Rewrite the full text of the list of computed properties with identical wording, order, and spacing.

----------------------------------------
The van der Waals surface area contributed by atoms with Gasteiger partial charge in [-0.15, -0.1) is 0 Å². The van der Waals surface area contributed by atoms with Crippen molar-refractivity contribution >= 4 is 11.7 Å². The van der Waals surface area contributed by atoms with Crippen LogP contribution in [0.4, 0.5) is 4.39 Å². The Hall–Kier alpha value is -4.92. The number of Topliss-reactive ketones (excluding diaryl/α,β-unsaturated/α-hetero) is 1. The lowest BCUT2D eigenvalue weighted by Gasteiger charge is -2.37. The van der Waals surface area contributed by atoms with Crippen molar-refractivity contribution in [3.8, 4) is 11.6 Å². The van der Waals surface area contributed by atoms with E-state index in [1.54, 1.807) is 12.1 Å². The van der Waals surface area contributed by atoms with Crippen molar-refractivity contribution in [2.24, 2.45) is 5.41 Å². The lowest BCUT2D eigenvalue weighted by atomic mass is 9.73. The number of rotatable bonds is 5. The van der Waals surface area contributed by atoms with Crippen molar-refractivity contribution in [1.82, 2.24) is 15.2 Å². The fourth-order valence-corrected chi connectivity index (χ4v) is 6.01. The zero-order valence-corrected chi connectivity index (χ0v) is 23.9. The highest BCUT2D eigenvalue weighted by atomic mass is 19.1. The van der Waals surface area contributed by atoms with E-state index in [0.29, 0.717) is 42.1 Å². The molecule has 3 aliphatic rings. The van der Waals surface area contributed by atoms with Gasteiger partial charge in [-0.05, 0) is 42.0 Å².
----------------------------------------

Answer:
The van der Waals surface area contributed by atoms with Gasteiger partial charge in [-0.15, -0.1) is 0 Å². The van der Waals surface area contributed by atoms with Crippen molar-refractivity contribution >= 4 is 11.7 Å². The van der Waals surface area contributed by atoms with Crippen LogP contribution in [0.4, 0.5) is 4.39 Å². The Hall–Kier alpha value is -4.92. The number of Topliss-reactive ketones (excluding diaryl/α,β-unsaturated/α-hetero) is 1. The lowest BCUT2D eigenvalue weighted by Gasteiger charge is -2.37. The van der Waals surface area contributed by atoms with Crippen molar-refractivity contribution in [3.8, 4) is 11.6 Å². The van der Waals surface area contributed by atoms with E-state index in [1.54, 1.807) is 12.1 Å². The van der Waals surface area contributed by atoms with Crippen molar-refractivity contribution in [2.24, 2.45) is 5.41 Å². The lowest BCUT2D eigenvalue weighted by atomic mass is 9.73. The number of rotatable bonds is 5. The van der Waals surface area contributed by atoms with Crippen molar-refractivity contribution in [1.82, 2.24) is 15.2 Å². The fourth-order valence-corrected chi connectivity index (χ4v) is 6.01. The zero-order valence-corrected chi connectivity index (χ0v) is 23.9. The highest BCUT2D eigenvalue weighted by atomic mass is 19.1. The van der Waals surface area contributed by atoms with E-state index in [0.29, 0.717) is 42.1 Å². The molecule has 3 aliphatic rings. The van der Waals surface area contributed by atoms with Gasteiger partial charge in [-0.05, 0) is 42.0 Å².